The Angkor Centre for Conservation of Biodiversity (ACCB) was established in 2003 by Allwetterzoo Münster in collaboration with the Zoological Society for the Conservation of Species and Populations (ZGAP) and with support from Dr. Goetz. It is one of the first nature conservation centres in Cambodia, located within Phnom Kulen National Park, about 50km north of Siem Reap Town and the UNESCO World Heritage Site of Angkor.
To counteract the on-going loss of biodiversity and to promote conservation in Cambodia, the Angkor Centre for Conservation of Biodiversity has following four objectives:
- To promote the rescue of selected native Cambodian wildlife and to provide adequate rehabilitation and release facilities while ensuring the maintenance of internationally recognized standards.
- To provide facilities and technical expertise for the conservation breeding of selected threatened species, and to initiate and carry out appropriate reintroduction programs.
- To serve as an education and training centre for communities, wildlife officials and visitors to the centre in order to increase awareness of and build capacity for conservation and environmental protection and management, and to promote the sustainable use of natural resources.
- To initiate and participate in wildlife conservation and research activities in Cambodia, including in situ conservation activities, species recovery efforts, biodiversity inventories and natural resource-use assessment, and to provide information to support management recommendations for protected areas.
ASAP Species That We Work On
What We Do
ACCB’s Environmental Education Team is raising awareness among local and foreign visitors in order to promote Cambodia’s rich biodiversity and to inform about conservation issues.
Besides the educational approach, ACCB focuses on following ASAP species:
Giant Ibis Thaumatibis gigantea
The Giant Ibis is Cambodia’s National Bird and with an estimated population of less than 300 animals, one of the rarest birds on this planet. ACCB serves as a rescue facility for this species. As the Giant Ibis is facing extinction, the establishment of a captive assurance population of Giant Ibis is one of the most important goals at ACCB.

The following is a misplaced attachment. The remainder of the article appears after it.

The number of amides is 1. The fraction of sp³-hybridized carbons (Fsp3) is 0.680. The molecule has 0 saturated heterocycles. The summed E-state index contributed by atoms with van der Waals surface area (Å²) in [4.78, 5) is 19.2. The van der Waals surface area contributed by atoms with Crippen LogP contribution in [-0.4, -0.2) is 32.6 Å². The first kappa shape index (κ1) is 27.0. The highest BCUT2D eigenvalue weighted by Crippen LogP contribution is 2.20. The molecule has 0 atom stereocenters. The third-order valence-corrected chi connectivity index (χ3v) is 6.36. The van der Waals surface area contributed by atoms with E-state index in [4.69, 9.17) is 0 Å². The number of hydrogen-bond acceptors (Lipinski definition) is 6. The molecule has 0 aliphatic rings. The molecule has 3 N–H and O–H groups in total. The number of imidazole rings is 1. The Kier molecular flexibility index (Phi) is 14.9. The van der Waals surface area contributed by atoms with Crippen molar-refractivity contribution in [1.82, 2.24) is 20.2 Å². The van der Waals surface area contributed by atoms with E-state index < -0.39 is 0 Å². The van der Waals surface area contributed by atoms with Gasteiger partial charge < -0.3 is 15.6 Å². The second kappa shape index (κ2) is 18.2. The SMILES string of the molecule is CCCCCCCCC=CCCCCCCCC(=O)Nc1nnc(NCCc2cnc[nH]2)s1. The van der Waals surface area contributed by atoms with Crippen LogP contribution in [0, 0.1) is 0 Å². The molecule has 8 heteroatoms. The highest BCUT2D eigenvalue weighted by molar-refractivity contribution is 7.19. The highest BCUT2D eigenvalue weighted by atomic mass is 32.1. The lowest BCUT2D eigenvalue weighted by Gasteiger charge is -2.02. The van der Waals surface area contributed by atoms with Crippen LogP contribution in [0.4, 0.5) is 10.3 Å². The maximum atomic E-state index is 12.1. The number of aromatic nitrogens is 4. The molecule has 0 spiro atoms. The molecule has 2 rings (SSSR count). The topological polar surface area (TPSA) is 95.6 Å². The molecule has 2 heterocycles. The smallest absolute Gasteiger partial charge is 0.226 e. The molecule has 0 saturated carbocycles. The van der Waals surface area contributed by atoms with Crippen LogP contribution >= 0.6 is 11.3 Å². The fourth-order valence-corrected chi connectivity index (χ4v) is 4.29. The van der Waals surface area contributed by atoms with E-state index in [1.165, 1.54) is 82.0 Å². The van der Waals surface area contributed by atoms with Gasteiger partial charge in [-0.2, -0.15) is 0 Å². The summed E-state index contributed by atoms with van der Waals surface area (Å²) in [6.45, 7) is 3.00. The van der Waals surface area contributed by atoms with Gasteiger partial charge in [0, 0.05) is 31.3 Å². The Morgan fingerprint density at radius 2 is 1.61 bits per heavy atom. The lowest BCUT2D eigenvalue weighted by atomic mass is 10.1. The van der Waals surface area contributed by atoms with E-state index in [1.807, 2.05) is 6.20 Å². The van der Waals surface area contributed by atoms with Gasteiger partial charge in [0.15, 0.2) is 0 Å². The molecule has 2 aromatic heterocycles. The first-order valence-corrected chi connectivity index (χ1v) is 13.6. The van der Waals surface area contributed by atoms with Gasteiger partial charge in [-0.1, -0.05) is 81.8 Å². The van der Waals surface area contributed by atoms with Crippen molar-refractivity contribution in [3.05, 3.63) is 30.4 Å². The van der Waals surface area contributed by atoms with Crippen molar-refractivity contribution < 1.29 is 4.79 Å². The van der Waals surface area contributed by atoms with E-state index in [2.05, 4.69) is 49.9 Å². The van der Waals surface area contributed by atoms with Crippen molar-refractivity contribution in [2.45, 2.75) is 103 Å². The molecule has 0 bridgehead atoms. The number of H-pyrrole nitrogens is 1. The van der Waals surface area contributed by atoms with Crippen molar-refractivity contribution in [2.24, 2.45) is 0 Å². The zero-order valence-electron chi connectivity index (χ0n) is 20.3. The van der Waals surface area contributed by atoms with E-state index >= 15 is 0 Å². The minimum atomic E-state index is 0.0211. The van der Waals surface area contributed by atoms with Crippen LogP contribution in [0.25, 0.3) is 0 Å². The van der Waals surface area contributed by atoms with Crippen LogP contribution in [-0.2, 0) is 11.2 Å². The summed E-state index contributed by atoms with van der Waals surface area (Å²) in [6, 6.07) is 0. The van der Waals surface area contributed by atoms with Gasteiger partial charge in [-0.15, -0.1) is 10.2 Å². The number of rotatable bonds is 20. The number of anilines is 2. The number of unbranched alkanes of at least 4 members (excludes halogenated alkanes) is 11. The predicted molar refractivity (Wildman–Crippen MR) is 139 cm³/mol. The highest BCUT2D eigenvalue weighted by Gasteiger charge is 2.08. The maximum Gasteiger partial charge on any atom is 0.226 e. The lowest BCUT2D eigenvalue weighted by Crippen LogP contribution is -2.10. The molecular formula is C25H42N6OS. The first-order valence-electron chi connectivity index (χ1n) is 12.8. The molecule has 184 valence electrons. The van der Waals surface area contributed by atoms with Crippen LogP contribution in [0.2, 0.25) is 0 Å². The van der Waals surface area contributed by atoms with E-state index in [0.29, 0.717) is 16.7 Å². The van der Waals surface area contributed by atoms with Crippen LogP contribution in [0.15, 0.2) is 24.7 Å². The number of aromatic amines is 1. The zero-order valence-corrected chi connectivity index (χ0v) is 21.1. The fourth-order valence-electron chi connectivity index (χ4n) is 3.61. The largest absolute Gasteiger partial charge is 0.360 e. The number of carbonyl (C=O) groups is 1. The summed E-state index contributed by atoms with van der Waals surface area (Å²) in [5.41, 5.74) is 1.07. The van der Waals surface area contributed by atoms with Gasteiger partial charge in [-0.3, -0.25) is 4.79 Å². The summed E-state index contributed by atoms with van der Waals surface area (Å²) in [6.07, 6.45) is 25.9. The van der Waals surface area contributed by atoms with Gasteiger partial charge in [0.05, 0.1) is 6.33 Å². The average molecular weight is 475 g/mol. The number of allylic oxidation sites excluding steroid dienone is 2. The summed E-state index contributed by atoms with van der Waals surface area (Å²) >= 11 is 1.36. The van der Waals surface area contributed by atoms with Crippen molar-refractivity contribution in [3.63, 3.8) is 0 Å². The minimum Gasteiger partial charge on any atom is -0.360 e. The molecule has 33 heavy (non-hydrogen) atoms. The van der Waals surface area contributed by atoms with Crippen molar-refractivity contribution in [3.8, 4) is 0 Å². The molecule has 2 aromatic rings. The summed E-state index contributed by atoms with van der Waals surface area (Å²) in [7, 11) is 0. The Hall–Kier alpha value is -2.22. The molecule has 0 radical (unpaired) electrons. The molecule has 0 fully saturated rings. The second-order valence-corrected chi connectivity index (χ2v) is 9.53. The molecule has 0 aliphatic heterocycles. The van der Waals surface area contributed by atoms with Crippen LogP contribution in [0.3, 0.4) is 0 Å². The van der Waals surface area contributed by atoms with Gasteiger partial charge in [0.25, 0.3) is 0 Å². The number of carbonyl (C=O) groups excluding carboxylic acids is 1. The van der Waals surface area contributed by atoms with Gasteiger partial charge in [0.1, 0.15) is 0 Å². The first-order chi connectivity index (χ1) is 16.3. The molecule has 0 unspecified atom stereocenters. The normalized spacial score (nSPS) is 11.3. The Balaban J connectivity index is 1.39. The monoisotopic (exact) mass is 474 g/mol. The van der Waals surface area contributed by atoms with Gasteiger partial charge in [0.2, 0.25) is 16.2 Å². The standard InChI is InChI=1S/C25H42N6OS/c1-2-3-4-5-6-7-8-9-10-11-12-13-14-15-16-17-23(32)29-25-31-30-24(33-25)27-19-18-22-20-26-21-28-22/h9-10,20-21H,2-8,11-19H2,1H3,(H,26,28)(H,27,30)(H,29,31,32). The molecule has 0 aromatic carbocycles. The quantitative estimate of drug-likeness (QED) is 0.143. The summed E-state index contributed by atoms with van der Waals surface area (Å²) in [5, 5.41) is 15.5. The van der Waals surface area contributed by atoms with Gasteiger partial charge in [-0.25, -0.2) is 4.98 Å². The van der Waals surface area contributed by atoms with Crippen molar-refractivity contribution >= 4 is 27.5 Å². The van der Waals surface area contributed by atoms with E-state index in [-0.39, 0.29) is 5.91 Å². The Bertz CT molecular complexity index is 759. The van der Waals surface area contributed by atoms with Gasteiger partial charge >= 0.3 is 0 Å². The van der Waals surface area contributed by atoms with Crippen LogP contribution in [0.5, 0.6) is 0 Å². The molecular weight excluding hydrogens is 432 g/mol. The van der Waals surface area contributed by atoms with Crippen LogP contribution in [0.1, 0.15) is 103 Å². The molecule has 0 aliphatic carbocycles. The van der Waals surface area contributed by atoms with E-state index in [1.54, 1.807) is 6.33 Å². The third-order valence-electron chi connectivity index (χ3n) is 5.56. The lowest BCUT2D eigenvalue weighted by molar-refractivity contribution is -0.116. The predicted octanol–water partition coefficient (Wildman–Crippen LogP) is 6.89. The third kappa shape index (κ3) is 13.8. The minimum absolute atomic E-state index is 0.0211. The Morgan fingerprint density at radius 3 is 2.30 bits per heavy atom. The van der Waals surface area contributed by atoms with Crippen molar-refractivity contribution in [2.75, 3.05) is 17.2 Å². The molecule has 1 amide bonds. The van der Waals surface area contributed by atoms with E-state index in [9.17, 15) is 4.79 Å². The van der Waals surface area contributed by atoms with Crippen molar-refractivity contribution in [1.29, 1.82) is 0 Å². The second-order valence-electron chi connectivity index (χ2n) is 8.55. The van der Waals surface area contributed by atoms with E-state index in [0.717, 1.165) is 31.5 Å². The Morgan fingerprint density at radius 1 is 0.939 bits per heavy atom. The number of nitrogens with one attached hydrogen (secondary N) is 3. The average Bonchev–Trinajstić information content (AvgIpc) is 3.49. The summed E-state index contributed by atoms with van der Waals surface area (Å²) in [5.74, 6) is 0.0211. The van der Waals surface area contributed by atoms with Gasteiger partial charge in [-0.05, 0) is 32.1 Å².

White-shouldered Ibis Pseudibis davisoni
ACCB serves as a rescue facility for the White-shouldered Ibis. As this species is highly endangered and their prime habitat is continuously degrading, ACCB is working towards establishing a conservation breeding program for this species.
Furthermore, ACCB participates in the annual White-shouldered Ibis census in North-eastern Cambodia.
Sunda Pangolin Manis javanica
ACCB has a dedicated pangolin facility and serves as one of only two potential rescue facilities for Sunda Pangolins in Cambodia.
Southern River Terrapin Batagur affinis
ACCB collaborates with Cambodia’s Fisheries Administration and the Wildlife Conservation Society (WCS) on the conservation of the Southern River Terrapin- the National
Reptile of Cambodia and one of the rarest turtles in the world. ACCB houses a captive assurance population and is working towards establishing a conservation breeding program for this species in the near future.
Red-headed Vulture Sarcogyps calvus, Slender-billed Vulture Gyps tenuirostris and White-rumped Vulture Gyps bengalensis
Cambodia’s three resident vulture species have undergone a significant decline in the last decades. ACCB is a core member of the Cambodian Vulture Conservation Project and carries out monthly vulture restaurants as a supplemental feeding and monitoring site, and participates in nest searching and anti-poisoning activities.
Bengal Florican Houbaropsis bengalensis
ACCB’s field team is monitoring the Bengal Florican population in one grassland within the Tonlé Sap Floodplain
Where We Work
ACCB is working in the Kingdom of Cambodia, with its main focus area and the centre’s location within Phnom Kulen National Park, around 50 Km North of Siem Reap Town and the World Heritage Site of Angkor.
Beyond that, ACCB carries out field conservation activities in North-eastern Cambodia in Stung Treng and Ratanakiri Provinces, as well as in the Tonlé Sap Floodplain in Banteay Meanchey Province.
Web & Social Media
Featured image: Peter Yuen